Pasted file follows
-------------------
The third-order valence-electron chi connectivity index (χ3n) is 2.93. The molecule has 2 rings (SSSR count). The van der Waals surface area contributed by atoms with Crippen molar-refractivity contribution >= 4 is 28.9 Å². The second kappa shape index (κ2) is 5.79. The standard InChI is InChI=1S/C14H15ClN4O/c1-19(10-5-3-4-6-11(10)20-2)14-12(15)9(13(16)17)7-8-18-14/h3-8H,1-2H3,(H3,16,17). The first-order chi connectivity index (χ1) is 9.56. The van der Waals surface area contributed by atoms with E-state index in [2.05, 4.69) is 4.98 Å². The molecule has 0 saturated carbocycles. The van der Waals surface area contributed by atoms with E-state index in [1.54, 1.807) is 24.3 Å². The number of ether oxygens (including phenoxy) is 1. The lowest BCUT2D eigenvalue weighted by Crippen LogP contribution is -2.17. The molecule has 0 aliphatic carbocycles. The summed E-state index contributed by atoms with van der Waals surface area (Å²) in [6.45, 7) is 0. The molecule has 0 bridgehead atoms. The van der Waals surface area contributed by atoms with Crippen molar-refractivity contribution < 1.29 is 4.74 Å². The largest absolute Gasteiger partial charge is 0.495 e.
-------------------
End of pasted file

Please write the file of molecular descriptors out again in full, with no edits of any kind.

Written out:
The third-order valence-electron chi connectivity index (χ3n) is 2.93. The molecule has 2 rings (SSSR count). The van der Waals surface area contributed by atoms with Crippen molar-refractivity contribution >= 4 is 28.9 Å². The second kappa shape index (κ2) is 5.79. The standard InChI is InChI=1S/C14H15ClN4O/c1-19(10-5-3-4-6-11(10)20-2)14-12(15)9(13(16)17)7-8-18-14/h3-8H,1-2H3,(H3,16,17). The first-order chi connectivity index (χ1) is 9.56. The van der Waals surface area contributed by atoms with E-state index in [2.05, 4.69) is 4.98 Å². The molecule has 0 saturated carbocycles. The van der Waals surface area contributed by atoms with E-state index in [1.54, 1.807) is 24.3 Å². The number of ether oxygens (including phenoxy) is 1. The lowest BCUT2D eigenvalue weighted by Crippen LogP contribution is -2.17. The molecule has 0 aliphatic carbocycles. The summed E-state index contributed by atoms with van der Waals surface area (Å²) in [6.45, 7) is 0. The molecule has 0 bridgehead atoms. The van der Waals surface area contributed by atoms with Crippen molar-refractivity contribution < 1.29 is 4.74 Å². The largest absolute Gasteiger partial charge is 0.495 e.